The Need to Be Honest at the Start of Relationships – Free Ebook

A powerful instinct when we meet someone we’re
attracted to is to try to please them – and

we can naturally assume that the best way
we might do this is to signal just how much

we agree with their views and choices on all
matters great and small.

On an early date, when they happen to mention
that they love dancing, we will reveal that

of course we love dancing too. Or when they
explain how boring they find museums, we will

hide that on a trip to Berlin last year, we
spent a whole fascinating day in the galleries

of the Altes Museum.

We may not state direct falsehoods but we
stretch and bend the truth to its limits so

as to create an impression of near-total alignment.

Along the way, it rarely occurs to us that
they might be performing some of the same

rigmarole for us, that they might also be
adjusting their self-presentation in subtle

but powerful ways to fit in with what they
take to be our preferences and values. There’s

a tragi-comic aspect to our deepening mutual
attraction. Two decent people are trying to

be as nice as they can. No one is setting
out to deceive and yet, gradually, a set of

hugely misleading and dangerous ideas about
who each person really is, are getting established.

The apparent success of our will-to-please
can inspire us to move in together and later

to marry. And then – inevitably – the prolonged,
intimate scrutiny that coupledom brings reveals

the scale of our mistaken expectations. In
a sequence of disillusioning stages, we are

each saddened, disappointed and shocked to
discover who we have ended up with. There

are recriminations, rows and fragile reconciliations
until finally one or other of us comes to

the grim, but still surprising conclusion
that we were never compatible.

Or we may stick at it with growing misery.
We face a life-time of holidays that never

involve the museum visits we crave. We have
to resign ourselves to never having had the

kind of sex we want. Or, even more grievously,
we eventually embark on a furtive life; we

seek out the moments when they’re away to
pursue needs we’ve pretended not to have.

Until one day our double-life is exposed – and
we drown in bitterness, fury and sorrow.

Yet the origin of such nightmares is only
ever a hugely touching, but painfully flawed

and risky, devotion to being an easy match.
We want to be simple; and yet we end up in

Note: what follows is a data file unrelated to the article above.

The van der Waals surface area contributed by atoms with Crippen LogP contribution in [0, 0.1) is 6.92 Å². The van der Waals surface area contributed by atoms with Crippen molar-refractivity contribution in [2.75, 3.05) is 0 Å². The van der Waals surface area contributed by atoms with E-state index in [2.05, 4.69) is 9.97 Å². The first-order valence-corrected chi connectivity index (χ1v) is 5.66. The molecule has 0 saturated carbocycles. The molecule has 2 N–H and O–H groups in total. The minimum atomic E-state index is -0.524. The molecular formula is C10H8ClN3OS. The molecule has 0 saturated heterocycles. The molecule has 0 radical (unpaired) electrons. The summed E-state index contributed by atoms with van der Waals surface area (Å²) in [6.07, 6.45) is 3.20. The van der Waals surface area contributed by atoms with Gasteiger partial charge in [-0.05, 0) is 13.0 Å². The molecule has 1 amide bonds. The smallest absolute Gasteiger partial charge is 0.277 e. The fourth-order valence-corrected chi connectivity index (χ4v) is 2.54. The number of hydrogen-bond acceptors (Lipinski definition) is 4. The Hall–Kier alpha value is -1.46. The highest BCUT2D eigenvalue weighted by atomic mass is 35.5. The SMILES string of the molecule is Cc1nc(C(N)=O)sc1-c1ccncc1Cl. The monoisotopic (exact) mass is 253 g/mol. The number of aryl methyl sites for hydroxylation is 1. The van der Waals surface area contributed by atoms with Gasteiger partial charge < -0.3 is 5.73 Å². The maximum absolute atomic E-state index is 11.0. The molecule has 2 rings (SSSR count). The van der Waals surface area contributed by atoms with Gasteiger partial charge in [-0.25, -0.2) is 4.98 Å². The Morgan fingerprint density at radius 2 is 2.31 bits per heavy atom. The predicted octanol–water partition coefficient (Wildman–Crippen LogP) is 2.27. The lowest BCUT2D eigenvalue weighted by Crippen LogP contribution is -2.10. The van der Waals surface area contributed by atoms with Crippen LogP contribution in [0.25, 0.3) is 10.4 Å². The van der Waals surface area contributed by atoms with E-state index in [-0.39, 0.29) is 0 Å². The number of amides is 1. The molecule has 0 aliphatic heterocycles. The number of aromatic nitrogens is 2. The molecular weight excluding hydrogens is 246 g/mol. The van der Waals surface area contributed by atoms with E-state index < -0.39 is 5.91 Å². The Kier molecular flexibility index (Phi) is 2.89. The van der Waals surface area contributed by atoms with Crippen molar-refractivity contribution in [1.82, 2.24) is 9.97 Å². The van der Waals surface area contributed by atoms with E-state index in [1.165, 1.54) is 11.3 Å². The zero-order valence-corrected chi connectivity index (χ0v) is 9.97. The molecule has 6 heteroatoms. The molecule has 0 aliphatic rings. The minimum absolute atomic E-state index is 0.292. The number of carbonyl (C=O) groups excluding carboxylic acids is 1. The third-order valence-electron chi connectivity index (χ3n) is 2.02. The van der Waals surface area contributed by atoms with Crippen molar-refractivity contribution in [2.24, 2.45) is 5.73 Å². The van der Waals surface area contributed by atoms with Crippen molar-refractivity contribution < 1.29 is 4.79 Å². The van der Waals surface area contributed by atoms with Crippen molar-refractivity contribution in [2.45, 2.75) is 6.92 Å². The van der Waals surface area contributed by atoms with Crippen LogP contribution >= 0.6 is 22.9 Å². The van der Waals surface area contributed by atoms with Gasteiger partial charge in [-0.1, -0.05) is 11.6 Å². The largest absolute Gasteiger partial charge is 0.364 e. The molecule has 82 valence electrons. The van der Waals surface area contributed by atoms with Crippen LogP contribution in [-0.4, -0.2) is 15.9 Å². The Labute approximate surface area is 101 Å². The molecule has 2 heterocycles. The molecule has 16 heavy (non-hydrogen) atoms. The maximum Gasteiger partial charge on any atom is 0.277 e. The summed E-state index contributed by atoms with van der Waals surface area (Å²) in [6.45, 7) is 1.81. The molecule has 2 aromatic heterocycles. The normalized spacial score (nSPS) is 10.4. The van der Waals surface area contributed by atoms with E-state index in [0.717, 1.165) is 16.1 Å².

a very complicated mess.

A genuinely simpler approach would involve
daring to be a bit more complex from the start.

There is no need to be brazen or demanding
just as there is no requirement that our date

agree or even stick around beyond dessert
(or the main course). Some will run away – and

should. It will save everyone a lot of time.

In order to be honest in seduction, we need
a basic sense of acceptability, we must know

that we are not perfect but that we are not
for that matter wholly abject or shameful.

Our inner conviction that our oddities are
essentially reasonable allows us to present

ourselves to another person without fear or
defensiveness.

Our candour then arms us with the right to
ask our date to reveal – with similar honesty

  • what may be individual and difficult about
    their own characters. If they insist that

they are really very simple and ‘easy’,
we are allowed to be gently but firmly sceptical.

They are a human being, and to be human is
to be complicated. It cannot possibly be true

that they exist without significant quirks.

Being straightforward on dates is in the end
a mechanism for two people to fast-forward

time – and to spare themselves agony. We should
know that a polished surface can’t be a

true picture of who anyone can be. Only once
our mutual complexities have been outlined

should we sense that we are safe in the presence
of a fellow mature and pleasingly direct individual.

We will have the simpler relationships we
desire, when we can dare to share and accommodate

the actual complexities of human nature.

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